Motorcycle engines are powerful yet delicate machines; optimizing your air-fuel ratio is the key to obtaining optimum performance and reliability. There are a variety of aftermarket parts and accessories that can be used to unleash the hidden potential of your bike.
It's not necessary to be a professional mechanic, but understanding how the air-fuel ratio affects your engine can make the difference between first place and getting left in the dust. There is an ideal air-fuel ratio for every motor that gives the best performance, when the amount of fuel in the mixture is greater than ideal this is referred to as a "rich" condition, and when the amount of fuel is less than ideal it is called "lean."
Symptoms of a lean condition may be:
- Decreased power
- High idle
- Excessive heat
- Pinging or detonation
In extreme cases a lean condition can lead to overheating and engine damage. Symptoms of a rich condition include:
- Poor throttle response
- Carbon deposits/black smoke
- Spark plug fouling
- Odor of unburned fuel in exhaust
Motorcycle Air Filter
Why do you need a new air filter?
- Existing filter is dirty and its life is spent
- Upgrade for better performance and filtration
- Upgrade to compliment other modifications like exhaust and engine work
Replacing a bike's OEM air filter from the start is not a bad idea unless you prefer to get your money's worth and then upgrade. In any case, an aftermarket air filter like one from BMC and K&N offer numerous benefits over the stock filter.
- Better filtration
- Better air flow
- Cost effective
Upgrading to a high-performance air filter is simply the first step in fuel management. Without other modifications the new air filter can be detrimental to your bike. Therefore, a high flow air filter goes hand-in-hand with a jet kit or fuel controller.
Motorcycle Jet Kits
If your bike is carbureted then a jet kit is what you need to dial-in the air-fuel mixture. (If your motorcycle is fuel injected see Fuel Controller below) Jet kits usually include:
- Several different sizes of replacement main jets
- Drill bits (occasionally)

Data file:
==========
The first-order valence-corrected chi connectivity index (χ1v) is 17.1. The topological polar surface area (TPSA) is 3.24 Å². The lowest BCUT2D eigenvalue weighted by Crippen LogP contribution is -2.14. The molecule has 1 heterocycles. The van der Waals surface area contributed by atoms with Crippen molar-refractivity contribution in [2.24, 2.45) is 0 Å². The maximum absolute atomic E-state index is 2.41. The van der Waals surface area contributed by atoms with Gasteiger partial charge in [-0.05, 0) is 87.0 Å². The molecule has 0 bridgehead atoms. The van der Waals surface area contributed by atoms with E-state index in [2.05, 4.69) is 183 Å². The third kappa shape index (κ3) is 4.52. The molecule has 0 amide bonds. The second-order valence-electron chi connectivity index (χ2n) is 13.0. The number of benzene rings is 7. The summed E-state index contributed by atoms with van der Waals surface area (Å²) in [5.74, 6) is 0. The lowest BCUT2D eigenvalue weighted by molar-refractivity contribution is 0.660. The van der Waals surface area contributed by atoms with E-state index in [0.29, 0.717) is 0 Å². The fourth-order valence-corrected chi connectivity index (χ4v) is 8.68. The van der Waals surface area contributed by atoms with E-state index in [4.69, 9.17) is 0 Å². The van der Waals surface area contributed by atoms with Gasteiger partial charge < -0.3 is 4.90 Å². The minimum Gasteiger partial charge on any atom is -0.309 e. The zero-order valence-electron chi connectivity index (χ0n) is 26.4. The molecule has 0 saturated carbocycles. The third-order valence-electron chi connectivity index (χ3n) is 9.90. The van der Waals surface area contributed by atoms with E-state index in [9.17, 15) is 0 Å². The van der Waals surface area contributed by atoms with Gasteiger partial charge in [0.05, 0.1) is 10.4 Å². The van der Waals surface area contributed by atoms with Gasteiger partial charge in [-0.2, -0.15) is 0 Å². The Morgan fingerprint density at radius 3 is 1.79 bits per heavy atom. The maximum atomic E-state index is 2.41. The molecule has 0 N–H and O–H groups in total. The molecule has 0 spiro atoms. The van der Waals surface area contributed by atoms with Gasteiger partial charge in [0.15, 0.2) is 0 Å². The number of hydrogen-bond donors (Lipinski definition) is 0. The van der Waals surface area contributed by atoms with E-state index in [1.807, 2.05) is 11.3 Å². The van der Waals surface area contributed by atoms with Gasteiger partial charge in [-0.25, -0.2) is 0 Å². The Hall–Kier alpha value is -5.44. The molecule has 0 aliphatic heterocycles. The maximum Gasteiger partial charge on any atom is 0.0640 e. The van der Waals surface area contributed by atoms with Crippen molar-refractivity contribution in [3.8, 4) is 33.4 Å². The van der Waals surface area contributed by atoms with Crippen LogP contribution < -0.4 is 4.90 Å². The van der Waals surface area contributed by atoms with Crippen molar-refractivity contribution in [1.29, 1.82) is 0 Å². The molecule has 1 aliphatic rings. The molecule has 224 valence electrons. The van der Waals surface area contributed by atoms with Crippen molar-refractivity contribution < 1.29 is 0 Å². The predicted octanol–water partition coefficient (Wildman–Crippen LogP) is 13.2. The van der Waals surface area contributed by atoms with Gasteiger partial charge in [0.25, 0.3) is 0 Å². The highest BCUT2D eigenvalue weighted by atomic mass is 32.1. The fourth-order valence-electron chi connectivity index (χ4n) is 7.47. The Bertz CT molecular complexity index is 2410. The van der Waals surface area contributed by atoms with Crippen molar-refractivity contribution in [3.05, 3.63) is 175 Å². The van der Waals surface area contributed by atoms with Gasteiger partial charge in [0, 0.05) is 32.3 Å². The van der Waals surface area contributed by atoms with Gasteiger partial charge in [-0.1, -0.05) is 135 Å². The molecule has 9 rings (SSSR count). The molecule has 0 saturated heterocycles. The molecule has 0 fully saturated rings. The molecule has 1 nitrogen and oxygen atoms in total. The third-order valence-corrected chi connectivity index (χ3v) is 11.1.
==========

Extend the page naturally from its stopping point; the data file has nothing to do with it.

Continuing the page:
- Jet needles
- Pilot jets
A jet kit changes the fuel to air ratio which you need when adding a new high-flow air filter. Why you need a jet kit:
- You modified your ride (air filter/exhaust/engine work) and want to get the maximum performance
- You want to increase power or improve the way the bike runs
- Changes in altitude
Jet Kit Installation
Installing jet kits requires you to remove your bike's carburetors. How difficult this process is depends on the type of bike. Different kits are available for different purposes.
- A Stage 2 jet kit is meant for a bike with an aftermarket exhaust and high-flow air filter and stock engine
- A Stage 3 kit is meant for a mildly tuned engine with an aftermarket exhaust and air filter
- Choosing the right jets sometimes requires trial and error - this can be time consuming depending on how much effort it takes to reach the carburetors.
Unless you are proficient around motorcycle engines we suggest finding a reputable bike shop to help you install a jet kit. A bike shop with a dyno can help you choose the best jets minimizing the trial and error period.
Dynojet makes one of the more popular Jet kits on the market.
Motorcycle Fuel Controller
A fuel injected motorcycle uses a fuel controller for tuning. Installation is fairly simple but the main challenge is gaining access to the electrical connectors that the fuel controller plugs into.
Tuning a bike with a fuel controller is generally done with a computer - new settings for your bike are saved as a "map" that the controller uses to adjust the amount of fuel delivered to your engine. Most manufacturers make custom maps available online, however it is best to have a shop with a dyno create a map specific to your ride.
Some fuel controllers offer other benefits, including:
- Multiple maps: allows you to switch between two or more maps. For example, if you want to switch between pump and race fuel
- Quick shift: using an additional switch or sensor. This feature allows you to up-shift at full throttle without using the clutch
- Traction control: certain models have a traction control function which helps reduce wheel spin and improve lap times
- Auto tune: using an oxygen sensor, some fuel controllers can tune a custom map while you ride
Written By: AndrewT